Environmental Justice and Equity
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Julian Agyeman, Tufts University, USA
The ideas of ‘sustainability’ and ‘sustainable development’ first achieved prominence among academics and international policy makers, together with policy entrepreneurs in Non Governmental Organizations (NGOs), in the 1980s. They quickly became central concepts in policy, planning and development discourses, from global to local, especially after the publication in 1987 of the World Commission and Environment and Development (WCED) report “Our Common Future,” which defined sustainable development as “development that meets the needs of the present without compromising the ability of future generations to meet their own needs,” and the 1992 United Nations Conference on Environment and Development (UNCED), the so-called ‘Rio Summit’ or ‘Earth Summit’, which gave us Agenda 21 and Local Agenda 21, global and local sustainability agendas for the 21st Century.
Since then these terms, and variants such as ‘sustainable communities’, have become pervasive in government at all levels, amongst business leaders and in activist and civil society discourses, and there has been a massive increase in published and online material focusing on these topics.
The conceptions of sustainable development put forward by WCED and UNCED, while contested (e.g., Jacobs 1999; Bourke and Meppem 2000; Gunder 2006; Connelly 2007), imply a process in which reasonable human, material needs are met within ecosystem limits. Despite legitimate critiques regarding various and culturally specific definitions of ‘development’ and ‘needs’, Larrain (2002) describes, from a global south perspective, the concept of the ‘dignity line’ ‒ a culturally specific minimum level of material consumption needed to allow a life with dignity. The ubiquity of the terms sustainability and sustainable development has also led to contestations over what is to be sustained, by whom, for whom, and what is the most desirable means of achieving this goal. To some, the discourse surrounding these terms is too all encompassing to be of any use. To others, the words are usually prefaced by ‘environmental’ and ‘environmentally’, as in ‘environmental’ sustainability or ‘environmentally sustainable development’. The term ‘ecological sustainability’ is also sometimes used to emphasize the interdependence of species within this discourse.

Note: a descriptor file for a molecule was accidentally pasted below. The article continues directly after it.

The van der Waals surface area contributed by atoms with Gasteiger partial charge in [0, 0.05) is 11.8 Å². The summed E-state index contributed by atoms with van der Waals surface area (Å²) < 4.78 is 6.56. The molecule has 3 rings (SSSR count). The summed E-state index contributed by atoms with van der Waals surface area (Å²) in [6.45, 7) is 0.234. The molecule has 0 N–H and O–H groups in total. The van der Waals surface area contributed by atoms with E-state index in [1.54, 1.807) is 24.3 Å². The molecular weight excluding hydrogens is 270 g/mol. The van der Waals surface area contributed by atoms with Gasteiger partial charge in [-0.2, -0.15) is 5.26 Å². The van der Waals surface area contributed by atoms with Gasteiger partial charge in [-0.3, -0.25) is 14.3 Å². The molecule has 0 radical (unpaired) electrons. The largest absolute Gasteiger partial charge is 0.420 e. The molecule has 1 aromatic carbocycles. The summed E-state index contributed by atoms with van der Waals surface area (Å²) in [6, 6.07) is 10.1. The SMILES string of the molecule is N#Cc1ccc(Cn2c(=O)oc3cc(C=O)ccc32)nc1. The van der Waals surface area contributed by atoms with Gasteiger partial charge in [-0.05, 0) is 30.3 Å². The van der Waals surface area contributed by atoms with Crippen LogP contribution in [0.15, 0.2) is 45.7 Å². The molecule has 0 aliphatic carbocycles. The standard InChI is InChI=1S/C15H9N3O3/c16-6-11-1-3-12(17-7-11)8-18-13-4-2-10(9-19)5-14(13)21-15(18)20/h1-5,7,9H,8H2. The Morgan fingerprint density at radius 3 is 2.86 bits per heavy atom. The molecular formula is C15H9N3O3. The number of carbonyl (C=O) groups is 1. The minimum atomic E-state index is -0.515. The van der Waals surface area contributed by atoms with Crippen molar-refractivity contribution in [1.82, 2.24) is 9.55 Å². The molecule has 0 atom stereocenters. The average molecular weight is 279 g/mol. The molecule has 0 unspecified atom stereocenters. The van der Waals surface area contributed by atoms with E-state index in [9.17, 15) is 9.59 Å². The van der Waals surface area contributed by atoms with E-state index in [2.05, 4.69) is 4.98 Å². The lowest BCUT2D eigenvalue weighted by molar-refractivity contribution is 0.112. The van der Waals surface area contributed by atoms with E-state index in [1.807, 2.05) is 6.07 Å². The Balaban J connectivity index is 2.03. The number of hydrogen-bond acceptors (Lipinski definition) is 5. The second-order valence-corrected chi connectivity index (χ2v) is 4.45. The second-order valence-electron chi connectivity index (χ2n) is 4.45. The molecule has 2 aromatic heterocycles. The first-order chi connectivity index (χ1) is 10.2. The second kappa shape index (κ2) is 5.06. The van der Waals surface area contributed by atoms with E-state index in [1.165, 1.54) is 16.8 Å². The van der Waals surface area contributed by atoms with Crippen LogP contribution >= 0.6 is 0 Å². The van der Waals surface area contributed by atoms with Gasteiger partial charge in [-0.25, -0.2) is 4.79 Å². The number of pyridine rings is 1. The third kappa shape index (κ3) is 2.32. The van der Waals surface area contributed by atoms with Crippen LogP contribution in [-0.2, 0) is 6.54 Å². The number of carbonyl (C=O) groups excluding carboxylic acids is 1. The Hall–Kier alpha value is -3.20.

The dominant discourse of sustainable development in Europe is, according to Smith (2003) ecological modernization, which is:
“A discourse of eco-efficiency. Its primary concern is the efficient use of natural resources within a capitalist framework (Hajer 1995, Christoff 1996, Gouldson and Murphy 1997). Criticisms have been leveled at the lack of attention paid to social justice (both within and between nations) and the failure to conceive of nature beyond its value as a resource.” (4)